Friday, September 25, 2009


I sometimes have an anger problem. A friend recently asked me if I noticed that people who are in pain are often angry. Well DUH.

Lots of psychologists will tell you anger is a sign of something else. While I agree sometimes that's very true, I think there's plenty of legitimate times for anger to show its face.

I get angry that I have to work on my past. I didn't hurt anyone, but I am the one who has to sort out my feelings and grieve my losses. There's no "childhood trauma" insurance to pay 80 percent of my claim.

I've always thought it was a sign something has gone wrong. It seems to go hand in hand with physical or emotional pain. I feel it when my needs are left unmet. And it doesn't seem to matter if it's me or someone else who isn't providing what I need.

I get snippy when I forget to eat or eat only sugary bad for me foods. Sleep deprivation makes me loopy and hostile too.

My anger problem tends to abuse me first. Yes, I sometimes lash out at my kind and generous husband. Often with cause, but my response goes behind the offense. He knows, loves and trusts me and usually just gives me a minute to realize my crappy behavior and apologize.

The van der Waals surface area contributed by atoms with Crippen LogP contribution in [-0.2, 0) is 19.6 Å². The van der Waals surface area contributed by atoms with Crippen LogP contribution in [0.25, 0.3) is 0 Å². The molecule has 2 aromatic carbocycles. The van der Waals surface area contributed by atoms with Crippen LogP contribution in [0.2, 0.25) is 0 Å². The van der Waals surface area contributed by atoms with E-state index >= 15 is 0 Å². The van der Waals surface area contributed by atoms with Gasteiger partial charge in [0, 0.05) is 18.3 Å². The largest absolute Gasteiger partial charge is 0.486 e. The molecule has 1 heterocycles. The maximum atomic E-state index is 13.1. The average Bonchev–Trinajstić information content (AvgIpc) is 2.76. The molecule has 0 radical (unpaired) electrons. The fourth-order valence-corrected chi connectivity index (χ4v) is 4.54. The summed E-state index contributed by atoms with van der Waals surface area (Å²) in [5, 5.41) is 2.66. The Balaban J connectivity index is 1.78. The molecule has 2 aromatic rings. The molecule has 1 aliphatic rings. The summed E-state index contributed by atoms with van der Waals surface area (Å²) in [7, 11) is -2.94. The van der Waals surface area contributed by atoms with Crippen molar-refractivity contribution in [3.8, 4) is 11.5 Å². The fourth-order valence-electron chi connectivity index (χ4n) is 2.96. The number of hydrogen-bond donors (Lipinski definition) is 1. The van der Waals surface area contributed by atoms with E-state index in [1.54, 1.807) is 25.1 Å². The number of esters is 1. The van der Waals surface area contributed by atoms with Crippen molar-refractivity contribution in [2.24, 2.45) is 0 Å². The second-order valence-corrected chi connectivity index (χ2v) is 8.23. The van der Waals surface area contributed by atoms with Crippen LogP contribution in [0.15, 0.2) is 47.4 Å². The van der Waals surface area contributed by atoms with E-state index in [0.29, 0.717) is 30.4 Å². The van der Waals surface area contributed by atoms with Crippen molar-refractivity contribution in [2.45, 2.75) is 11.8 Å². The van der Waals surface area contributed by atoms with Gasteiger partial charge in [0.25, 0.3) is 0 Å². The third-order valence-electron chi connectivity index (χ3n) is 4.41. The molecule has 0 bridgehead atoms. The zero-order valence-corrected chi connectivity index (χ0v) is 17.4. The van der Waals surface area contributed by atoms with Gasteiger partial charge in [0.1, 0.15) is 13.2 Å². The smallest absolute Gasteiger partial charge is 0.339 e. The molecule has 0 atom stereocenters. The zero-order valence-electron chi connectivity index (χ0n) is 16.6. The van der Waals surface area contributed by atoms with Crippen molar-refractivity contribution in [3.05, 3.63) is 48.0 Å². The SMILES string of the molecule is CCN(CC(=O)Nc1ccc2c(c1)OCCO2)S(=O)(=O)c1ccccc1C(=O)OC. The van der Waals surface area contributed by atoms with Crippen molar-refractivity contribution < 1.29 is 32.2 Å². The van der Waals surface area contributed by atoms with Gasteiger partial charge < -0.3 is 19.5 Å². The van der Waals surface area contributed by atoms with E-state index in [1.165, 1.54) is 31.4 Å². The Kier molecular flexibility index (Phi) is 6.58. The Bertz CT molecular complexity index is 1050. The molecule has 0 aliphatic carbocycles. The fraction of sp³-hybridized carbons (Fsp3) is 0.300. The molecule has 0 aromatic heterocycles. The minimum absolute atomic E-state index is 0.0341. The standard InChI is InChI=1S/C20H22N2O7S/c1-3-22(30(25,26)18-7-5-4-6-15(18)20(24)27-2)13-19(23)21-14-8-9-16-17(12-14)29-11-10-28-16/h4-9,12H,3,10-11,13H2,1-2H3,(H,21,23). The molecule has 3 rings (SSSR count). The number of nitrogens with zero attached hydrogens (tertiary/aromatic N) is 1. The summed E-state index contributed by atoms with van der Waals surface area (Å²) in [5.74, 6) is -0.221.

Use your anger. Letting it fester makes a bigger problem. Use it as a road map to the disturbance in your inner peace. Embrace it not as a thing to perpetuate but as a signpost. Find the potholes and work on THEM. Make them a priorty in your life.

Try this when you feel the anger coming on:

1. Let it be real. We have feelings for a reason, honor them.

2. Express them in a safe way. Write them down in a journal, on a piece of paper or talk into a recording. Keep it private until you decide what to do about the feelings.

3. Challenge what you express. If you write that you hate someone, is that true or are you angry at them for breaking your prized china?

4. Only after you've challenged yourself, decide what to do about the anger. Take some time for this step. Be clear with yourself and others. For instance you might want to request that whoever broke your china replace the item. Consider that even irreplaceable objects can be replaced with a new sentiment. No, it wont be the "same," but it might be enough for you to find resolution.

5. Finally, repeat these steps as needed until you get to the place where you know why you are angry, what it is about and how you will react to it. Now let it go. That is not to say forget, but get to the place where anger leads to purposeful action.

Life gets better when we're free to express all of our emotions in a safe healthy way.

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